FOZIA ISHAQUE (fozia.ishaque@hotmail.com)
Apr 20 - 26, 2009

Since July 2006 State Bank of Pakistan has been repeatedly increasing the discount rate, in order to curtail inordinate, rising inflation. The tight monetary stance is adopted also to restrict government borrowings for budgetary support and on the other hand provide more credit to the private sector. Interest rate has been mounting by leaps and bounds during last two years. From July 2006 to date, the discount rate has been increased by 600 basis points, including 500 basis points increase in 2008 alone. However this tool was absolutely not up to snuff inflationary pressure which is becoming more severe with the passage of time.

The SBP's monetary policy also seems to be ineffective in controlling return of a potential default culture and escalating non performing loans (NPLs), witnessed in the 1990s. Higher interest rates are opening an exit door for inefficient and unscrupulous borrowers who always try to avoid repayment of borrowed money with high interest rates. Non-performing loans (NPLs) of the banking system rose from Rs278 billion at the end of September 2008 to Rs313 billion by the close of December, 2008, increasing the infection ratio to 9.1%. Satisfactory earnings, however, enabled the system to cover these loan losses.

As a matter of fact, this higher discount rate is taking its toll on the depositors hard earned money who are not getting a proportionately higher return on their saving. Consequently the lofty disparity between markup charged and paid is yielding very high spreads for the banking industry.

The high spread shows that banks are charging high interest rate from creditors and paying low interest to depositors. Depositors in Pakistan are receiving negative returns even at a time when banks are booming. According to the State Bank data weighted average lending rate for all banks in January 2009 was 14.66% while average deposit rate was just 6.88%. It indicates that only the depositors are made to pay the heavy prices for ever increasing profits being earned by the banks and also for high salaries and fringe benefits being paid to the CEOs and other employees of banks. Banking sector spread was 7.78% in January 2009, which is 3 basis point higher on month-on-month basis and 72 basis points higher than the spread in January 2008.

It is an astonishing fact that global economy is in the clutches of regression and global banking industry is incurring huge losses but Pakistani banks have earned a profit of Rs50 billion in 2008. An unreceptive tone against this repeated rise in the lending rates is also enunciated in the circles of business communities. Most of Pakistani banks in 2008 posted profits despite negative impact of banking system failure in the developed economies.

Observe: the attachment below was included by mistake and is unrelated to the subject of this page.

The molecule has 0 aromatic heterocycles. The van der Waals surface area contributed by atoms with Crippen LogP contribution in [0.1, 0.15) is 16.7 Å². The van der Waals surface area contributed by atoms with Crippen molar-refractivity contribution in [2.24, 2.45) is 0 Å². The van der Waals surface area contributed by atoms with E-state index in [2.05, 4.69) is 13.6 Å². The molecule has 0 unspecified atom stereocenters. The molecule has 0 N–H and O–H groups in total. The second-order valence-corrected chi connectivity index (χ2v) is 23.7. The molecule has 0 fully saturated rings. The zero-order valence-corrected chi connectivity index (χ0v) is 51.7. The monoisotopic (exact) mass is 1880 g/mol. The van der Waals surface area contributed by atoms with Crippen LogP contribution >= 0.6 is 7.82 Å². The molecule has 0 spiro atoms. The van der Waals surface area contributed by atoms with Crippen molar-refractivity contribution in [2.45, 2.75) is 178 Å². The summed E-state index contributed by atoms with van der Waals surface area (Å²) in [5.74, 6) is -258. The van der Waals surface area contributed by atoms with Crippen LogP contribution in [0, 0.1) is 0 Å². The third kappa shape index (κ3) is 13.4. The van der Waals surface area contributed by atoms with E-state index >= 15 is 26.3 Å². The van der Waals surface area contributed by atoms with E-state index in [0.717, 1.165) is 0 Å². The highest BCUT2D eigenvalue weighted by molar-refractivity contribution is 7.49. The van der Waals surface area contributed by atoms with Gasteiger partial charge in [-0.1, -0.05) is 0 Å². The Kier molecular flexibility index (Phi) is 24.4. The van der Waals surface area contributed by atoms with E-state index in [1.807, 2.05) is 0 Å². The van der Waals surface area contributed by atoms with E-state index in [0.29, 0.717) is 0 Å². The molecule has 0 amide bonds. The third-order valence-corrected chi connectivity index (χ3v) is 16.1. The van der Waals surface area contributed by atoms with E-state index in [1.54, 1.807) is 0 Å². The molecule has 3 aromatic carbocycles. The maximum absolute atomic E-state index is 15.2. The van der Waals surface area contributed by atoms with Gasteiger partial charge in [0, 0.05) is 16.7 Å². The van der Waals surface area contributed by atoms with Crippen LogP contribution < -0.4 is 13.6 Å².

The situation looks encouraging for banks but awfully discouraging for depositors. SMEs are also suffering from this grim situation. Same is the case with large scale manufacturing where negative growth in the first eight months of FY09, resulted due to increasing cost of capital including cost of credit.

Banks are lending in the range of 18% to 27%. The highest cost is paid by small borrowers as consumer loans are charged with highest interest rates.

Increasing number of SMEs are being pushed out of business due to high capital cost, high inflation, and step-motherly treatment given to them by the banks and the investment companies. Big and influential borrowers can however get any amount of loan without much difficulty. They are also entitled to enjoy loans write-off and rescheduling. The high interest rate regime may be leading to the path of default culture of the 1990s, when the accumulated bad loans approached Rs300 billion, a big figure in today's currency value.

Now the government has hinted at reducing the interest rate while the International Monetary Fund also showed inclination for cutting in the interest rate. Cut in mark-up rate is possible in April when monetary policy would be reviewed. The banking spread will come down with the cut in the policy interest rate. Negative return to depositors has been under serious criticism and banks are being held responsible for it.


The bottom line of the discussion is that Pakistan is entering into a rather challenging phase of growth. The economy is cooling down after three years of above average growth produced by a combination of benign global economic environment and manipulated economic drivers cosmetically made up by the then government. However, the impending economic slowdown may dampen the growth rate as well as the banking industry. The present tough environment will heighten the credit risk for banks and affect earnings due to increased loan losses and constrained incomes.

Given the current economic scenario, where we are faced with many difficulties and challenges, it is throbbing to see this plight of financial sector cannibalizing the economy and intimidating expansion in industry when it is needed the most. This scenario is clear manifestation of declining confidence of foreign investors. Nevertheless if the policy direction is corrected timely, investors both foreign and domestic will not hesitate to invest their money in this country in spite of a slowing economy. Once inflation is curtailed and interest rates are revised down and fiscal deficit narrowed down to around 3% of the GDP in two years, investors will bring in their money.